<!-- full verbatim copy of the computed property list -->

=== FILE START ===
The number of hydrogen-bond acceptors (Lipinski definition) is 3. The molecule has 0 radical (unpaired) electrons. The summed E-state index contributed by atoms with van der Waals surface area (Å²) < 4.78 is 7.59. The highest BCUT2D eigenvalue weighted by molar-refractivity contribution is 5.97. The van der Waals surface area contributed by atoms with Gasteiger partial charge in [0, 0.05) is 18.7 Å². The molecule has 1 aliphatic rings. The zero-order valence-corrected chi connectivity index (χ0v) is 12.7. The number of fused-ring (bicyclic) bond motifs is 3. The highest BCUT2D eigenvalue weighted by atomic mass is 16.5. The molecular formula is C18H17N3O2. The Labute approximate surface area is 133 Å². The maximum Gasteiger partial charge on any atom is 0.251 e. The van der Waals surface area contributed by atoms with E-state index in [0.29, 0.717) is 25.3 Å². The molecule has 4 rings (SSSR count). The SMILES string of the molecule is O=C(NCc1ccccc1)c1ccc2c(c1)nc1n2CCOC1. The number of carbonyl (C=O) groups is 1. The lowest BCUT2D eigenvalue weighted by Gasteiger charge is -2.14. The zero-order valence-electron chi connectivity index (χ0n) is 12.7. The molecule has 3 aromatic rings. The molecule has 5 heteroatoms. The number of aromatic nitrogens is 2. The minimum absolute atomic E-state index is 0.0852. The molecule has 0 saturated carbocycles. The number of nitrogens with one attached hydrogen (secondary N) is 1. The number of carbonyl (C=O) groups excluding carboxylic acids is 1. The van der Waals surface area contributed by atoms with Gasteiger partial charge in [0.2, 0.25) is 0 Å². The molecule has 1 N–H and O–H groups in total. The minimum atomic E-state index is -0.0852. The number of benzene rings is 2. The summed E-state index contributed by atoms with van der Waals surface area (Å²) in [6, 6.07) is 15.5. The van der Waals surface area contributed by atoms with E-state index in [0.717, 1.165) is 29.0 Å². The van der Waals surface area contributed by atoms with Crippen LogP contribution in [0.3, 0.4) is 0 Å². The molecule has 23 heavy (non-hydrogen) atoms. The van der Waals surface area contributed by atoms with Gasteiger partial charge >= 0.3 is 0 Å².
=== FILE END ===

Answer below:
The number of hydrogen-bond acceptors (Lipinski definition) is 3. The molecule has 0 radical (unpaired) electrons. The summed E-state index contributed by atoms with van der Waals surface area (Å²) < 4.78 is 7.59. The highest BCUT2D eigenvalue weighted by molar-refractivity contribution is 5.97. The van der Waals surface area contributed by atoms with Gasteiger partial charge in [0, 0.05) is 18.7 Å². The molecule has 1 aliphatic rings. The zero-order valence-corrected chi connectivity index (χ0v) is 12.7. The number of fused-ring (bicyclic) bond motifs is 3. The highest BCUT2D eigenvalue weighted by atomic mass is 16.5. The molecular formula is C18H17N3O2. The Labute approximate surface area is 133 Å². The maximum Gasteiger partial charge on any atom is 0.251 e. The van der Waals surface area contributed by atoms with E-state index in [0.29, 0.717) is 25.3 Å². The molecule has 4 rings (SSSR count). The SMILES string of the molecule is O=C(NCc1ccccc1)c1ccc2c(c1)nc1n2CCOC1. The number of carbonyl (C=O) groups is 1. The lowest BCUT2D eigenvalue weighted by Gasteiger charge is -2.14. The zero-order valence-electron chi connectivity index (χ0n) is 12.7. The molecule has 3 aromatic rings. The molecule has 5 heteroatoms. The number of aromatic nitrogens is 2. The minimum absolute atomic E-state index is 0.0852. The molecule has 0 saturated carbocycles. The number of nitrogens with one attached hydrogen (secondary N) is 1. The number of carbonyl (C=O) groups excluding carboxylic acids is 1. The van der Waals surface area contributed by atoms with Gasteiger partial charge in [0.2, 0.25) is 0 Å². The molecule has 1 N–H and O–H groups in total. The minimum atomic E-state index is -0.0852. The number of benzene rings is 2. The summed E-state index contributed by atoms with van der Waals surface area (Å²) in [6, 6.07) is 15.5. The van der Waals surface area contributed by atoms with E-state index in [0.717, 1.165) is 29.0 Å². The van der Waals surface area contributed by atoms with Crippen LogP contribution in [0.3, 0.4) is 0 Å². The molecule has 23 heavy (non-hydrogen) atoms. The van der Waals surface area contributed by atoms with Gasteiger partial charge >= 0.3 is 0 Å².